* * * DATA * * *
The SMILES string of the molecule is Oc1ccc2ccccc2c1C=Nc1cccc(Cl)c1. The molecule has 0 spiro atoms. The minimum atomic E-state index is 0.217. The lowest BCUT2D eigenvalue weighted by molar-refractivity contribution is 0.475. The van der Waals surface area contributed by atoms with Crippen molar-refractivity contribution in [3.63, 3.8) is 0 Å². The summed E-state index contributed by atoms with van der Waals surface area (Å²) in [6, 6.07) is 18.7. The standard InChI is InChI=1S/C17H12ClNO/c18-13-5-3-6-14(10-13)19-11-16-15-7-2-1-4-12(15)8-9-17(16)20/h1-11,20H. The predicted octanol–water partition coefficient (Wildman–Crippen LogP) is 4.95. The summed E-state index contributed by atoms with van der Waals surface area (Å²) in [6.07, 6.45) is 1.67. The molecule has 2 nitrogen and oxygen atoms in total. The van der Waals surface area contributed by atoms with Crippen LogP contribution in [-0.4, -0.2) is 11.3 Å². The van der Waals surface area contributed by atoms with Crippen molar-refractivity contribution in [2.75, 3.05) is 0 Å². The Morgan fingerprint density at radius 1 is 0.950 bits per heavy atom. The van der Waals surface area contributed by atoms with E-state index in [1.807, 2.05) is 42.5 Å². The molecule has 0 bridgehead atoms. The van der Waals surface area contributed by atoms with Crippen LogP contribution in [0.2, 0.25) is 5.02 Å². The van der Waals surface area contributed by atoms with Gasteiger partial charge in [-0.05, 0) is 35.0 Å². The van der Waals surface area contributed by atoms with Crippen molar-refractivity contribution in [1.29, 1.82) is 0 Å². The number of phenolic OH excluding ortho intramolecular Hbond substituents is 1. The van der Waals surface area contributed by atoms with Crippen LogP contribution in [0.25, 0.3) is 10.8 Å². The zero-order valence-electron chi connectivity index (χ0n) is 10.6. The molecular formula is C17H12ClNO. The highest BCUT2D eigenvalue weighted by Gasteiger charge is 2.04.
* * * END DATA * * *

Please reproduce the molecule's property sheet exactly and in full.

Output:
The SMILES string of the molecule is Oc1ccc2ccccc2c1C=Nc1cccc(Cl)c1. The molecule has 0 spiro atoms. The minimum atomic E-state index is 0.217. The lowest BCUT2D eigenvalue weighted by molar-refractivity contribution is 0.475. The van der Waals surface area contributed by atoms with Crippen molar-refractivity contribution in [3.63, 3.8) is 0 Å². The summed E-state index contributed by atoms with van der Waals surface area (Å²) in [6, 6.07) is 18.7. The standard InChI is InChI=1S/C17H12ClNO/c18-13-5-3-6-14(10-13)19-11-16-15-7-2-1-4-12(15)8-9-17(16)20/h1-11,20H. The predicted octanol–water partition coefficient (Wildman–Crippen LogP) is 4.95. The summed E-state index contributed by atoms with van der Waals surface area (Å²) in [6.07, 6.45) is 1.67. The molecule has 2 nitrogen and oxygen atoms in total. The van der Waals surface area contributed by atoms with Crippen LogP contribution in [-0.4, -0.2) is 11.3 Å². The van der Waals surface area contributed by atoms with Crippen molar-refractivity contribution in [2.75, 3.05) is 0 Å². The Morgan fingerprint density at radius 1 is 0.950 bits per heavy atom. The van der Waals surface area contributed by atoms with E-state index in [1.807, 2.05) is 42.5 Å². The molecule has 0 bridgehead atoms. The van der Waals surface area contributed by atoms with Crippen LogP contribution in [0.2, 0.25) is 5.02 Å². The van der Waals surface area contributed by atoms with Gasteiger partial charge in [-0.05, 0) is 35.0 Å². The van der Waals surface area contributed by atoms with Crippen molar-refractivity contribution in [1.29, 1.82) is 0 Å². The number of phenolic OH excluding ortho intramolecular Hbond substituents is 1. The van der Waals surface area contributed by atoms with Crippen LogP contribution in [0.25, 0.3) is 10.8 Å². The zero-order valence-electron chi connectivity index (χ0n) is 10.6. The molecular formula is C17H12ClNO. The highest BCUT2D eigenvalue weighted by Gasteiger charge is 2.04.